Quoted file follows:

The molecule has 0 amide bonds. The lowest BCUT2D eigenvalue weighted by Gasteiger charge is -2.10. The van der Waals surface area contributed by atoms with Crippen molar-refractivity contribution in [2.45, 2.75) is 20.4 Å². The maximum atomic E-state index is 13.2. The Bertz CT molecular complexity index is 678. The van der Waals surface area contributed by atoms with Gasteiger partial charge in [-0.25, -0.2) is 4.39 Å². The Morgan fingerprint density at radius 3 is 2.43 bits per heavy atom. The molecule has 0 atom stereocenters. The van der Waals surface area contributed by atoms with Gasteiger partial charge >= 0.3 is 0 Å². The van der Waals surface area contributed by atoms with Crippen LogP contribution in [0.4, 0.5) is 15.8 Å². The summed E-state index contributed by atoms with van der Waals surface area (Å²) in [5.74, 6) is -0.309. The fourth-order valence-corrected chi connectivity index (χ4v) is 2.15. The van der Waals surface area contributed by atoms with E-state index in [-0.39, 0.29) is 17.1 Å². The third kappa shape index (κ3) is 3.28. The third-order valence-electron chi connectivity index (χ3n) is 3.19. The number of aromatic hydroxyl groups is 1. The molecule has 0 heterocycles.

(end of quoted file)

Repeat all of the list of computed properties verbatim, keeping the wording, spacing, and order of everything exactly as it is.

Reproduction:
The molecule has 0 amide bonds. The lowest BCUT2D eigenvalue weighted by Gasteiger charge is -2.10. The van der Waals surface area contributed by atoms with Crippen molar-refractivity contribution in [2.45, 2.75) is 20.4 Å². The maximum atomic E-state index is 13.2. The Bertz CT molecular complexity index is 678. The van der Waals surface area contributed by atoms with Gasteiger partial charge in [-0.25, -0.2) is 4.39 Å². The Morgan fingerprint density at radius 3 is 2.43 bits per heavy atom. The molecule has 0 atom stereocenters. The van der Waals surface area contributed by atoms with Gasteiger partial charge >= 0.3 is 0 Å². The van der Waals surface area contributed by atoms with Crippen LogP contribution in [0.4, 0.5) is 15.8 Å². The summed E-state index contributed by atoms with van der Waals surface area (Å²) in [5.74, 6) is -0.309. The fourth-order valence-corrected chi connectivity index (χ4v) is 2.15. The van der Waals surface area contributed by atoms with E-state index in [-0.39, 0.29) is 17.1 Å². The third kappa shape index (κ3) is 3.28. The third-order valence-electron chi connectivity index (χ3n) is 3.19. The number of aromatic hydroxyl groups is 1. The molecule has 0 heterocycles.